A safe, reliable, and environmentally sound way to meet clean energy needs, grow Oregon’s economy, and create thousands of new jobs.
The Swan Lake Project is critical infrastructure for fighting climate change and maintaining grid reliability.
For much of our history, we have relied on fossil fuels to supply the electricity that we use to power our homes, schools and businesses. Fossil fuels emit greenhouse gasses that have made temperatures rise, causing an increase in droughts, floods, wildfires and extreme heat and cold weather.
In an effort to avert the worst impacts of climate change, the world is making progress adding resources like wind and solar to the grid. The Swan Lake Energy Storage Project is necessary infrastructure to enable utilities to add more renewable energy to the grid because it provides a way for them to store it for later use.
Delivering Greenhouse Gas Benefits
Generating almost 400 MW of renewable electricity within a 200-acre footprint.
It would take almost 25,000 acres of wind turbines or nearly 18,000 acres of solar panels to generate that same amount of power.
Storing energy for up to 8.5 hours.
It would take more than 300 semi-truck trailer sized lithium-ion batteries to store energy for that same amount of time.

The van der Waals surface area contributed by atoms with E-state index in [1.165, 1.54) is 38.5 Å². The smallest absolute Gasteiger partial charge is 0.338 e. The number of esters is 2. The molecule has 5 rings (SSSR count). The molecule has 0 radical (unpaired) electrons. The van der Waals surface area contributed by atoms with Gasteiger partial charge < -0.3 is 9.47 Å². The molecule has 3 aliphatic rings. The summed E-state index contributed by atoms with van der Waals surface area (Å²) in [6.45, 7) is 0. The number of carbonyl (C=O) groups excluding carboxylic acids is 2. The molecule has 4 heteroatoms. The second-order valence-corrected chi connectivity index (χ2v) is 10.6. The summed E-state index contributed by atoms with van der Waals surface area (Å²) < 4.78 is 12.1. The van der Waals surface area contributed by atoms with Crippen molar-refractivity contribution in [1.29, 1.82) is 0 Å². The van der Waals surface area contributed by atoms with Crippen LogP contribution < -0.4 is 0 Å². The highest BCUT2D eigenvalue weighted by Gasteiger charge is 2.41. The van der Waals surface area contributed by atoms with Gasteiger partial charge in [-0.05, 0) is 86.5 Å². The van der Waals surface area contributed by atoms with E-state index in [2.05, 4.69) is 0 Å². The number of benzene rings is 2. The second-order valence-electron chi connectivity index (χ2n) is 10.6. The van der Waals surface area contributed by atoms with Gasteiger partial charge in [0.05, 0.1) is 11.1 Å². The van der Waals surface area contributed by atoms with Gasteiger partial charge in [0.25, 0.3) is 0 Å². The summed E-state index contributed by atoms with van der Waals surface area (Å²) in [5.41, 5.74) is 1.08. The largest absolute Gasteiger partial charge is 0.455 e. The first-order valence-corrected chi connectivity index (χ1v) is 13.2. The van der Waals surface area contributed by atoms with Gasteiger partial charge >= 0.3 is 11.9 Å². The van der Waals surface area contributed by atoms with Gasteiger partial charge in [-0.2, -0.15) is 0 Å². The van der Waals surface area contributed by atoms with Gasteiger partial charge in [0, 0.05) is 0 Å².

Avoiding the equivalent of 595,063 tons of CO2 emissions each year.
That’s the equivalent of taking 470,000 passenger cars off the road each year.
Closed-loop pumped storage facilities have been used for a century and are widely recognized as part of the solution to climate change.
“Closed-loop” systems such as the Swan Lake Energy Storage Project do not involve the construction of a new dam on a river. Rather, they rely on the construction of two reservoirs—a lower one and an elevated one—that recirculate water.
“Open-loop” pumped storage projects are continuously connected to a naturally-flowing water feature, such as a river, and can create aquatic and terrestrial impacts that closed-loop facilities do not.
The Swan Lake Project completed environmental, engineering, and cultural studies to identify the solution with the least impact to natural systems, existing landowners, and environmental and cultural resources. Go here to read the Final Environmental Impact Statement for the project.
In October 2020, representatives from the environmental nonprofit sector, Native American Tribes, and the energy industry—including Rye Development, American Rivers, American Whitewater and more—signed a joint agreement to address climate change “by both advancing the renewable energy and storage benefits of hydropower and the environmental and economic benefits of healthy rivers.” The agreement specifically calls out closed-loop storage projects as part of the solution.
After more than a year of meetings, this group developed policy recommendations that were delivered to the Biden Administration and key committees (as of April 2, 2022).